1. SubscriberProper Knob
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    05 Jul '12 16:26
    A continuation of a debate originating in another thread -

    RC - Indeed, he knows deep down that God is there, hes simply in denial.


    Why would i be in denial about Gods existence? Over to you Rob.
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    05 Jul '12 17:55
    Originally posted by Proper Knob
    A continuation of a debate originating in another thread -

    RC - Indeed, he knows deep down that God is there, hes simply in denial.


    Why would i be in denial about Gods existence? Over to you Rob.
    I have no idea why you might deny the existence of God, you have no rational reason
    to deny the existence of God.
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    05 Jul '12 18:11
    Originally posted by robbie carrobie
    I have no idea why you might deny the existence of God, you have no rational reason
    to deny the existence of God.
    I agree in the sense that if we think the existence of God is provable OR disprovable, we don't fully appreciate the concept of God.
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    05 Jul '12 18:15
    Originally posted by JS357
    I agree in the sense that if we think the existence of God is provable OR disprovable, we don't fully appreciate the concept of God.
    my contention is that its a belief, like any other, in this instance, unsubstantiated, for it
    it cannot be proven or dis-proven as you rightly say. All that he can state is that
    appears to him that its improbable, which is simply not the same as saying, there is no
    God.
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    05 Jul '12 18:30
    Originally posted by robbie carrobie
    my contention is that its a belief, like any other, in this instance, unsubstantiated, for it
    it cannot be proven or dis-proven as you rightly say. All that he can state is that
    appears to him that its improbable, which is simply not the same as saying, there is no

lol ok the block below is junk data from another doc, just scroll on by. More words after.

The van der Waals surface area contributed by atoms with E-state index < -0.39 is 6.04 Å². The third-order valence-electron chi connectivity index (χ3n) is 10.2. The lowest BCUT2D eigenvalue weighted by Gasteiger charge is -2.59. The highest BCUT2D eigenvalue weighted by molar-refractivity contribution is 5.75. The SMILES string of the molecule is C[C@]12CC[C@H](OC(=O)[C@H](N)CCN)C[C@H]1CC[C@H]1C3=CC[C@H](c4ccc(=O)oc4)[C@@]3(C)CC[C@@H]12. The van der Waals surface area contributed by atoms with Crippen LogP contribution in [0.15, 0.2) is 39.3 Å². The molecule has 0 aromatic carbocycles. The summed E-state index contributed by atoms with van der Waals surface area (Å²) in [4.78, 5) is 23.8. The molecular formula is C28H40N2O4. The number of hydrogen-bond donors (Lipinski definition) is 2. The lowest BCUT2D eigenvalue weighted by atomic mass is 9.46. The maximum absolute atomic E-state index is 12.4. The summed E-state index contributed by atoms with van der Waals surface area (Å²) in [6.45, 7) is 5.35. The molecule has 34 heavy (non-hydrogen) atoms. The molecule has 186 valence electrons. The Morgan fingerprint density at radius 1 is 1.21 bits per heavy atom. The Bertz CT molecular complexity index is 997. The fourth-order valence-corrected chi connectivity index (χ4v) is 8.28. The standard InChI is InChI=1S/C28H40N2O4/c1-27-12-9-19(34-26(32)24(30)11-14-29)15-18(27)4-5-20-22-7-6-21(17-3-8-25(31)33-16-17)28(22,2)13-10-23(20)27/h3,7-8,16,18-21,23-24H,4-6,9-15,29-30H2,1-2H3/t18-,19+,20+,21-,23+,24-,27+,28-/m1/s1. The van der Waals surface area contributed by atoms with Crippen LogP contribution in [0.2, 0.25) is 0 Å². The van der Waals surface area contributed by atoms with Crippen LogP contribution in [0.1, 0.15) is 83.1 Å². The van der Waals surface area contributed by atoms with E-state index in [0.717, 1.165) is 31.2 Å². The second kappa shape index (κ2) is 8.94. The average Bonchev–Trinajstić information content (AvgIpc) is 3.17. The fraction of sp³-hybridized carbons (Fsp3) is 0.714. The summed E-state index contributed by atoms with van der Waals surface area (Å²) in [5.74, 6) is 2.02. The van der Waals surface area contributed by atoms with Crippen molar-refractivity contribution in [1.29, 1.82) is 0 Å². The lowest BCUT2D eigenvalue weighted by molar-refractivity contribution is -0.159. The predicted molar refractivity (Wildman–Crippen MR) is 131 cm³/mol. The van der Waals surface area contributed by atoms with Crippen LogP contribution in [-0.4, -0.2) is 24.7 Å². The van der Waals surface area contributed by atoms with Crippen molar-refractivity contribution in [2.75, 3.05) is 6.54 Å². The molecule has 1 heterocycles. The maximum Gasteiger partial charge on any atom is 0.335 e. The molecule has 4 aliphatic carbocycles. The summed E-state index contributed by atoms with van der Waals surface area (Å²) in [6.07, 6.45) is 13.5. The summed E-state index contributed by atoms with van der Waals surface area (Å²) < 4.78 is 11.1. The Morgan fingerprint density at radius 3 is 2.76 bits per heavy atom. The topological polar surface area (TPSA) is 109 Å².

God.
    Bayesian theory says you're wrong.

    http://yudkowsky.net/rational/bayes

    YouTube

    YouTube
  6. SubscriberProper Knob
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    05 Jul '12 18:39
    Originally posted by robbie carrobie
    my contention is that its a belief, like any other, in this instance, unsubstantiated, for it
    it cannot be proven or dis-proven as you rightly say. All that he can state is that
    appears to him that its improbable, which is simply not the same as saying, there is no
    God.
    Okay fair enough i'll clarify. I believe there is no God, of course i don't know for certain, but i find it extremely doubtful that the God you believe in exists and as a result he will not be appearing on earth.
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    05 Jul '12 18:42
    Originally posted by Proper Knob
    Okay fair enough i'll clarify. I believe there is no God, of course i don't know for certain, but i find it extremely doubtful that the God you believe in exists and as a result he will not be appearing on earth.
    what forms the basis of your belief dear PK?
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    05 Jul '12 18:44
    Originally posted by Proper Knob
    A continuation of a debate originating in another thread -

    RC - Indeed, he knows deep down that God is there, hes simply in denial.


    Why would i be in denial about Gods existence? Over to you Rob.
    You don't post the complete context of the post but I have seen this line of argument often
    enough to guess.


    It is incredibly insulting as well as stupidly ignorant to claim that atheists really do think that
    there is a god (and the specific one or ones the theist in question believes in) and that all
    we are doing is throwing a temper tantrum and being a rebel in not believing in that god.

    I don't quite know why some theists can't wrap their heads around the idea of non-belief
    but it does seem to elude [some of] them.


    One could postulate that deep down they know that god doesn't really exist and so are projecting
    this onto their opponents... However such a claim would [without justifying evidence] be just as
    unfounded and insulting as the theists claims.

    It would be in keeping though with their standard "I'm rubber your glue" school of playground debating
    tactics.